Building for Tomorrow
Harold “Hal” Paz leads with an eye toward personalized health.
by Bridget Kuehn | illustration by Jacqui Oakley
At just 40 years old, Harold “Hal” Paz, MD, MS, ’86 GME, became the dean of the Robert Wood Johnson Medical School in 1995, making him one of the youngest medical school deans in the United States.
“There was no grand plan, but I’m a big believer in doing what you love and what you think can make an important contribution,” Paz said.
Since that early start at what is now called Rutgers Robert Wood Johnson Medical School, Paz has held leadership positions at four major academic centers as well as one of the largest health care companies in the United States, CVS Health. In each role, he has helped guide both regional and national health providers toward a model of community-based, personalized care.
LEANING INTO LEADERSHIP
Paz’s path toward leadership may have been set during his residency at Northwestern when he was asked to stay another year as chief medical resident at Lakeside VA Hospital, which was located on Northwestern’s campus in Chicago. He enjoyed both the leadership role and administrative work. This caught the attention of the hospital’s then chief-of-medicine James Webster, ’56 MD, ’60, ‘63 GME, who said he thought Paz would one day be a hospital chief executive officer (CEO).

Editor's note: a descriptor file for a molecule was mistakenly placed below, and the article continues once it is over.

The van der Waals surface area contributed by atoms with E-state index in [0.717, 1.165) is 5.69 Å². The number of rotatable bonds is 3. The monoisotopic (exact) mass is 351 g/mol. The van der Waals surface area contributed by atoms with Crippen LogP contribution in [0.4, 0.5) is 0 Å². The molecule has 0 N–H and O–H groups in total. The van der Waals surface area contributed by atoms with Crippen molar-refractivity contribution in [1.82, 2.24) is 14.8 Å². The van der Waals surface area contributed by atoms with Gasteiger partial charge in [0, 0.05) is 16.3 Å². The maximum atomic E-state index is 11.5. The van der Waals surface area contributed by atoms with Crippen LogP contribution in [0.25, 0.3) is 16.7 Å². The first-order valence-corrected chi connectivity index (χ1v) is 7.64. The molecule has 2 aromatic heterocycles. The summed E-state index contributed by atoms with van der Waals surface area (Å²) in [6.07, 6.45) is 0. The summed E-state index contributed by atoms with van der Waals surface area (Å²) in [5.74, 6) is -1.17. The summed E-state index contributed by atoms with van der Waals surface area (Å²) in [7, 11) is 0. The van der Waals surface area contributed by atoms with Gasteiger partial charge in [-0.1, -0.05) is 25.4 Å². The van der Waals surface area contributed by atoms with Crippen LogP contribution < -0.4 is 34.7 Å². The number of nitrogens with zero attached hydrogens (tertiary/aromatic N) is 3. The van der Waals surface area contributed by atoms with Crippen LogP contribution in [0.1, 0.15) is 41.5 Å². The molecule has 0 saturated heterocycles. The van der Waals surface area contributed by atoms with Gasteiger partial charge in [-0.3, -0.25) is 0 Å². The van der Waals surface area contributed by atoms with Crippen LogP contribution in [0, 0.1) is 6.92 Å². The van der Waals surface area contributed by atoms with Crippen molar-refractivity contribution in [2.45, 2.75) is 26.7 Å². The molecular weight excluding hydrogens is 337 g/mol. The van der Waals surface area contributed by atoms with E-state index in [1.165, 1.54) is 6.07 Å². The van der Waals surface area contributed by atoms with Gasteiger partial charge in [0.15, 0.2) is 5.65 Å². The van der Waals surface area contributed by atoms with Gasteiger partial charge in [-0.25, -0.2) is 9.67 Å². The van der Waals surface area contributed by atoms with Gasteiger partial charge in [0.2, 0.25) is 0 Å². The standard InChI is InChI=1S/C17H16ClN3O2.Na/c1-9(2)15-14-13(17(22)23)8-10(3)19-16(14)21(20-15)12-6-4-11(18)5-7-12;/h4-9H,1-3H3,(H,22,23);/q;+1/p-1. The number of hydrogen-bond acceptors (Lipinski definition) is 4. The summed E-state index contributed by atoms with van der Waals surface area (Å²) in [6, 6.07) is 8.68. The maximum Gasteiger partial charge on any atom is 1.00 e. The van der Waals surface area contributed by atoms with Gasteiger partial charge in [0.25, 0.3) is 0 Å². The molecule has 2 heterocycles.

“That was the last thing I was thinking about,” said Paz, who planned to focus on research, teaching, and patient care. Paz said his experiences working with the diverse communities served by Northwestern’s hospitals also impressed on him the importance of social determinants of health. He noted while some patients in the system had easy access to healthcare, others faced obstacles, including socioeconomic status, education, housing, food insecurity, or lack of transportation.
Webster’s comment proved to be prophetic. After completing his fellowships in pulmonary and critical care medicine and environmental health science at Johns Hopkins University in Baltimore in 1988, Paz became the director of medical intensive care units at Hahnemann University Hospital in Philadelphia. There, he started a critical care medicine fellowship for what is now part of Drexel University and quickly rose through the administrative ranks to associate dean for graduate medical education and associate hospital medical director.
In 1994, Robert Wood Johnson Medical School recruited him to be associate dean for clinical affairs. Soon after, he became the CEO of the RWJ University Medical Group and was asked to fill in as interim dean of the medical school during a vacancy.
“I thought, given the circumstances, hopefully I can make an important contribution during the transition,” Paz said.
That temporary stint led to Paz being appointed the dean after a national search, a role he served in for 11 years. His goal he said was to leave “a lasting legacy.” During that time, he helped create what is now called the Rutgers Cancer Institute of New Jersey, a National Cancer Institute comprehensive cancer center, the Child Health Institute of New Jersey, a stem cell institute, and a cardiovascular institute.
“I’m enormously proud of the people we recruited and the opportunities we had to advance their careers, not to mention graduating more than 5,000 medical and graduate students,” Paz said.